Concrete Products

JUN 2018

Concrete Products covers the issues that attract producers of ready mixed and manufactured concrete focusing on equipment and material technology, market development and management topics.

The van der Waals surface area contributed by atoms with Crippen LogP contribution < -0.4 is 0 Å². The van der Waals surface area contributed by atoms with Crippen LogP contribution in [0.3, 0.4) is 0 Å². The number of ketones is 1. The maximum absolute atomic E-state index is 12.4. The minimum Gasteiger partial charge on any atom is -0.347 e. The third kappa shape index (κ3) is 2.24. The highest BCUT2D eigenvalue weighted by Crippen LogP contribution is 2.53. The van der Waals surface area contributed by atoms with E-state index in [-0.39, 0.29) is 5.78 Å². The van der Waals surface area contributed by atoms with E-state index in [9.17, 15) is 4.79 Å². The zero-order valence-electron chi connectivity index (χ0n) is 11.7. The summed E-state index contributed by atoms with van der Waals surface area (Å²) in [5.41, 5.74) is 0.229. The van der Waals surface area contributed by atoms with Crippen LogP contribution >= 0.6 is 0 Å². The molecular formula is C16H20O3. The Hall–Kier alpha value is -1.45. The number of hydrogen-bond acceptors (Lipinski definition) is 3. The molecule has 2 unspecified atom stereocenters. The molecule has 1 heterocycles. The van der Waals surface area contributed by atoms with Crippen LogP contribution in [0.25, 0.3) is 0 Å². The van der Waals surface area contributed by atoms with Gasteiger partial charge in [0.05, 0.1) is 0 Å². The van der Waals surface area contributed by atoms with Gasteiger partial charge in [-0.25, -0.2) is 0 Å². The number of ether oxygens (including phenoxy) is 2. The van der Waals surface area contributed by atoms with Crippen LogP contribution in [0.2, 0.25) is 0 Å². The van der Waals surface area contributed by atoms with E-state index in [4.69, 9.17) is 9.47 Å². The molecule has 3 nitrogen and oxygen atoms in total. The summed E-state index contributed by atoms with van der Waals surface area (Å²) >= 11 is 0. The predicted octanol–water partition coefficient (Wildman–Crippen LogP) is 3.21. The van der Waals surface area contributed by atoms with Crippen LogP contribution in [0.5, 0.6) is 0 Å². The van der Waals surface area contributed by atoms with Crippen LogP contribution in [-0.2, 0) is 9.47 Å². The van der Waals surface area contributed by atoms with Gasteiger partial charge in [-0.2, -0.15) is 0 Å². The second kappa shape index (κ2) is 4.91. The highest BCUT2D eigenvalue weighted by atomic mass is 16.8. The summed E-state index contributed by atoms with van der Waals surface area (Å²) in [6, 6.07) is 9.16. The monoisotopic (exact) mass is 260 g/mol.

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40 • June 2018 FEATURE BY JOSEPHINE PATTERSON Interlocking Concrete Pavement Institute 2018-19 Chair Kendall Anderegg, president of Bellevue, Wash.-based Mutual Materials, is taking the helm as concrete pavers and slab sales in the United States and Canada reach a post-recession high and the Institute marks its 25 th anniversary with double-digit membership gains. Based on an agenda review with Concrete Products, she is more than prepared and ready to take advantage of these tailwinds during her tenure. The numbers in the Institute's two bench - mark reports—Industry Sales Profile and Contractor Industry Report—are uniformly strong. In terms of industry health, sales of concrete pavers and slabs have increased 35.5 percent since 2010 to a projected 721.4 million square feet during 2016, according to the 2017 ICPI Industry Sales Profile. Contrac- tors also reported an increased demand for their services, led by ICPI-member contractors who have experienced 15 percent higher sales than non-members. Annual sales results from the 2017 calendar year will be available later this summer. The 2018 ICPI Contractor Industry Report noted gross sales for concrete paver contrac- tors in the United States and Canada increased by 7.7 percent during 2017, while four out of every five contractors cited difficulty in recruiting and hiring quality employees. In addition to tight labor conditions, the report found: the residential market remains strong, representing 69.5 percent of sales, while commercial/government projects are surg- ing with 30.5 percent of sales—a 6.5 percent increase from the previous year; more than 90 percent of contractors provide employees worksite safety training; and, a 5.0 percent median wage/salary increase took hold in 2017, while a similar 5.0 percent median rise is forecasted for 2018. "A strong economy, the industry's growing reputation for quality, and new products have helped sales of segmental concrete pavement systems reach a post-recession high," says Anderegg. "The challenge now is to develop enough highly skilled contractors and installers to meet the demand. With so many other trades looking to also engage young people, it's obvi- ously a big challenge, but it's one that ICPI is well-positioned and excited to address." WORKFORCE DEVELOPMENT Anderegg entered concrete hardscape and building unit masonry in 2002 as a business analyst at Mutual Materials, where she rep- resents the founding family's fifth generation and maintains a mind set around numbers and metrics. As encouraging as ICPI Industry Sales and Contractor Industry figures are, she is keenly aware of the workforce development challenge confronting the industry. "We have done a lot of work looking at the 2016-2019 strategic plan and in our 2018 meeting approved a lot of big projects," explains Anderegg. "One of the biggest is workforce development. Hardscape contrac- tors have noted for some time the need to identify workers. We are putting together a boot camp program, and working with high school and post-secondary education pro- viders on a curriculum that promotes and enables a contractor path. The final piece is promotion, speaking to young people: What does it look like to be a contractor and tell- ing them a contactor or installer is a good career path." The ICPI Board recently approved a Workforce Development program to attract more high school and post-secondary school students to the industry. ICPI's flagship edu- cation offering, the Concrete Paver Installer course, has been licensed, allowing schools to incorporate it into their curricula. In addition, ICPI is developing and rolling out a new Education Road Map and accompany- ing online Learning Management System to provide expanded opportunities for indus- try professionals, including contractors and manufacturing sales representatives. The Education Committee approved recommen- dations of five Education Road Map task groups and voted to seek funding for imple- mentation of new education programs and delivery. The Road Map provides pathways to all educational programs for contractors/ installers, sales reps/dealers, design profes- sionals, students/professors, and owners/ government officials. With the most complete content, the Contractor Installer track will roll out first in October at 2018 Hardscape North Amer - ica (HNA), the industry's largest trade show. The Road Map divides courses into the 100 level (Installer), 200 level (Specialist), and 300 level (Professional), and defines manda- tory courses for each level with prerequisites for instruction. The Learning Management System will allow participants in ICPI educa- tion programs to manage their participation online. ICPI hopes to have the boot camp, a 16-hour classroom and hands-on training program ready to launch in spring 2019. Separately, the Institute announced in April that the open-educa- tion curriculum for landscape architecture students and educators is now available through the Land8 Landscape Architects Network., a free ICPI resource, links to self-guided presentations with inter- active animations and a studio project library on segmental concrete pavement design and construction. Educators can supplement existing curriculum with resources from Pave- and encourage students to add to a living library by uploading their completed projects to the site. Students and educators can also explore pattern design and struc- tural principles or utilize a curriculum path. ICPI also is launching three new Continu- ing Education accredited courses for current designers through AEC Daily, a leading pro- vider of online education for engineers and landscape architects. The free courses are " Structural Design of Interlocking Concrete CAPITALIZE THE MOMENTUM A Visit With Interlocking Concrete Pavement Institute 2018-20 Chair Kendall Anderegg Kendall Anderegg